Last Friday the news of a major terrorist attack in Paris shook the world yet again. These kinds of reports are unfortunately becoming all too common these days as violence seems to more prevalent and what some are turning to for the answer.
ISIS ultimately took responsibility for the seven coordinated attacks in the French capital which saw gunmen and suicide bombers target a concert hall, a major stadium, bars and restaurants – all simultaneously. The attacks saw 129 people dead and 352 people injured.
France has now declared war on the Islamic State in Syria and is aggressively attacking that area. Russia has also joined the fight in retaliation for the downed Russian charter jet on Oct. 31st which killed 224 people.
As well, we learned last week that tragedy also struck Beirut, Lebanon. On Thursday 43 people were killed and 239 people were injured after suicide bombing was reportedly carried out by an ISIS cell.
These attacks seem to be escalating and creating much unrest and fear in the world.
Before 9/11, citizens in the western world rarely, if ever, heard of this type of extreme attack or violence. That has been slowing changing and many now live in fear.
Also stemming from these attacks is the question surrounding the Syrian refugees set to come to Canada by the end of the year. Prime Minister Justin Trudeau pledged during his campaign to bring in 25,000 Syrian refugees by the end of 2015.
Social media is abuzz with calls to either halt or significantly slow the process of allowing the refugees into Canada.
Trudeau has said the commitment has, “In no way weakened our resolve to ensure first and foremost that Canadians are kept safe.”
Saskatchewan Premier Brad Wall released a letter to Trudeau asking him to halt the plan over safety concerns. “I understand that the overwhelming majority of refugees are fleeing violence and bloodshed and pose no threat to anyone. However, if even a small number of individuals who wish to do harm to our country are able to enter Canada as a result of a rushed refugee resettlement process, the results could be devastating.”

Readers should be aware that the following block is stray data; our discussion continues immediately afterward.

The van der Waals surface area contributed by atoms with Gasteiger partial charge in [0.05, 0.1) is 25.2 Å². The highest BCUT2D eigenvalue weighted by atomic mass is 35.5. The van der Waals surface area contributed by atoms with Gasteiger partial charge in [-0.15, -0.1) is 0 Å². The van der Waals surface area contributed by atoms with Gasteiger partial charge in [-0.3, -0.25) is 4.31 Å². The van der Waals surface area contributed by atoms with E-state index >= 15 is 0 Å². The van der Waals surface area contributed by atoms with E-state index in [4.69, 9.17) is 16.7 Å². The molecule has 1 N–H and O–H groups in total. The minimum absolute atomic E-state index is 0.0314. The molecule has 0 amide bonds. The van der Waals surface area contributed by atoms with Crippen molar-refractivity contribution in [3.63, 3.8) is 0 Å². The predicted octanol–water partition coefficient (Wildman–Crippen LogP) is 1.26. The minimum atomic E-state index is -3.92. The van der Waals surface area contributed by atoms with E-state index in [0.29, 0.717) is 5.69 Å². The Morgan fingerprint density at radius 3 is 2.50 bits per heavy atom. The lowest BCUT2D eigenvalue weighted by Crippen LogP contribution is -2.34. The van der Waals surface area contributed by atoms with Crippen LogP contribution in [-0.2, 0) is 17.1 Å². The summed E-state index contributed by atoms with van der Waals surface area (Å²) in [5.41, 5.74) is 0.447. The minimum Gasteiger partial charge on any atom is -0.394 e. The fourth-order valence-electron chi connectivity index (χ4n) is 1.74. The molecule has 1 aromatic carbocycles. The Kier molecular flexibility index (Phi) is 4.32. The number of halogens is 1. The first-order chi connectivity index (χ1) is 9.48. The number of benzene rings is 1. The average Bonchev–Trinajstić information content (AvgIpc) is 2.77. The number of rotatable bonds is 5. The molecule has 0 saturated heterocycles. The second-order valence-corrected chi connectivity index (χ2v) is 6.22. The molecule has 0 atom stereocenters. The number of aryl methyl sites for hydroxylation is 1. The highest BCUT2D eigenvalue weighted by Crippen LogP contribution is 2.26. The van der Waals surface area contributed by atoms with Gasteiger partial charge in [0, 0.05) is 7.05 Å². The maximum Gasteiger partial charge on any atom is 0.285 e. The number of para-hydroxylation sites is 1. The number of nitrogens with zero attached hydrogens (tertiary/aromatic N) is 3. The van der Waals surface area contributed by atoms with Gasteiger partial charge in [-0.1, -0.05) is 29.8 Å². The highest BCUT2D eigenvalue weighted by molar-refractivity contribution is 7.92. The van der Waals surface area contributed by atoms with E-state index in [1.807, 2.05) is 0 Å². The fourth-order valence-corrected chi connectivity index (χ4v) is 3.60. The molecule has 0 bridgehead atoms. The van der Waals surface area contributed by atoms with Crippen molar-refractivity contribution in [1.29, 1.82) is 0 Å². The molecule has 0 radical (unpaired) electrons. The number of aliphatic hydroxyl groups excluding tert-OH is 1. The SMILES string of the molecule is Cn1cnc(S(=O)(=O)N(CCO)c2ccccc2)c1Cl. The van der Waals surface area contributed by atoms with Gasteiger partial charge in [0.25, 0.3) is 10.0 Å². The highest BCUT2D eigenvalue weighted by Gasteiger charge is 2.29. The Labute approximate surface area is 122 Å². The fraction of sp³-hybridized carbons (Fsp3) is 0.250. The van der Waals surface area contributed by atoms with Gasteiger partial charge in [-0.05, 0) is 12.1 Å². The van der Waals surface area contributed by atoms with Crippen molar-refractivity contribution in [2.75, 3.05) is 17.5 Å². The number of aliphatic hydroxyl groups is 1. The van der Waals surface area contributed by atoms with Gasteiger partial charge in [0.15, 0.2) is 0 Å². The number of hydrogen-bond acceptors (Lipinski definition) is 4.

Here in Red Deer, we have also heard concern and support from citizens regarding the issue. It is a hot topic on social media where some believe our community should not welcome any refugees at this time. Among their concerns are the speed in which the process is happening, the fact that our province’s economy is in a recession and jobs are scarce and the lack of affordable housing options in the City. Of course, there are many in support of welcoming refugees into our community as well.
MP Earl Dreeshen posted a message on his social media in response to community concern.
He said in part, “It is clear that the process currently being carried out is being driven by a desire to fulfill a political promise. We need to pay attention to the seriousness of the situation and not overburden our organizations tasked with settlement by insisting on unrealistic deadlines and targets chosen arbitrarily. Insufficient screening is not in the best interest of Canadians and certainly not in the best interest of the legitimate refugees we are settling.”
For the refugees settling into our community, life will not be easy by any means. Unfortunately some are painting all of them with the same brush. We hope that our community can be welcoming and approach the issue in a balanced and fair manner. It is a very complicated situation and we hope that those refugees who are looking to make Red Deer their home can feel a part of the community.